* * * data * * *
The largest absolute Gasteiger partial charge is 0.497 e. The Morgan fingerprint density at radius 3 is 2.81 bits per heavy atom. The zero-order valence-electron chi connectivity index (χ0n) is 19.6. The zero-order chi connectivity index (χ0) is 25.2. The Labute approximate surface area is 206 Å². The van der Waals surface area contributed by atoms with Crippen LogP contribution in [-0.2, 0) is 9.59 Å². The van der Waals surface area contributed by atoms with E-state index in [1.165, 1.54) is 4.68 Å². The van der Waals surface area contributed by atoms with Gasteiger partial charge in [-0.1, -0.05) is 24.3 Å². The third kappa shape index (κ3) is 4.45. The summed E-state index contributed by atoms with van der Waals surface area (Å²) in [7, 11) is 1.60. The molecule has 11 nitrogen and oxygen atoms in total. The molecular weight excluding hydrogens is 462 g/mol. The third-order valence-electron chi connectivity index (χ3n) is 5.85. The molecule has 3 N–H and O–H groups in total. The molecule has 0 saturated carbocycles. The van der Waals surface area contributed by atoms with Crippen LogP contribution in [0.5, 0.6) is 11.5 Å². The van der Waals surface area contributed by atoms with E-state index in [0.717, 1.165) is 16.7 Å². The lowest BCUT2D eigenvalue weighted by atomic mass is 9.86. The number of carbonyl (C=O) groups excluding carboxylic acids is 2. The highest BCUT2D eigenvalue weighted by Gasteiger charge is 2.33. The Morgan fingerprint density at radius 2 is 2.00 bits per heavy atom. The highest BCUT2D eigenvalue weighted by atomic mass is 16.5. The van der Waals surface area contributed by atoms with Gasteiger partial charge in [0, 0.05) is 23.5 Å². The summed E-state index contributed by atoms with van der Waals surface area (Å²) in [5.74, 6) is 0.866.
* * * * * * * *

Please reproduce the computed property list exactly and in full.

The largest absolute Gasteiger partial charge is 0.497 e. The Morgan fingerprint density at radius 3 is 2.81 bits per heavy atom. The zero-order valence-electron chi connectivity index (χ0n) is 19.6. The zero-order chi connectivity index (χ0) is 25.2. The Labute approximate surface area is 206 Å². The van der Waals surface area contributed by atoms with Crippen LogP contribution in [-0.2, 0) is 9.59 Å². The van der Waals surface area contributed by atoms with E-state index in [1.165, 1.54) is 4.68 Å². The van der Waals surface area contributed by atoms with Gasteiger partial charge in [-0.1, -0.05) is 24.3 Å². The third kappa shape index (κ3) is 4.45. The summed E-state index contributed by atoms with van der Waals surface area (Å²) in [7, 11) is 1.60. The molecule has 11 nitrogen and oxygen atoms in total. The molecular weight excluding hydrogens is 462 g/mol. The third-order valence-electron chi connectivity index (χ3n) is 5.85. The molecule has 3 N–H and O–H groups in total. The molecule has 0 saturated carbocycles. The van der Waals surface area contributed by atoms with Crippen LogP contribution in [0.5, 0.6) is 11.5 Å². The van der Waals surface area contributed by atoms with E-state index in [0.717, 1.165) is 16.7 Å². The lowest BCUT2D eigenvalue weighted by atomic mass is 9.86. The number of carbonyl (C=O) groups excluding carboxylic acids is 2. The highest BCUT2D eigenvalue weighted by Gasteiger charge is 2.33. The Morgan fingerprint density at radius 2 is 2.00 bits per heavy atom. The highest BCUT2D eigenvalue weighted by atomic mass is 16.5. The van der Waals surface area contributed by atoms with Gasteiger partial charge in [0, 0.05) is 23.5 Å². The summed E-state index contributed by atoms with van der Waals surface area (Å²) in [5.74, 6) is 0.866.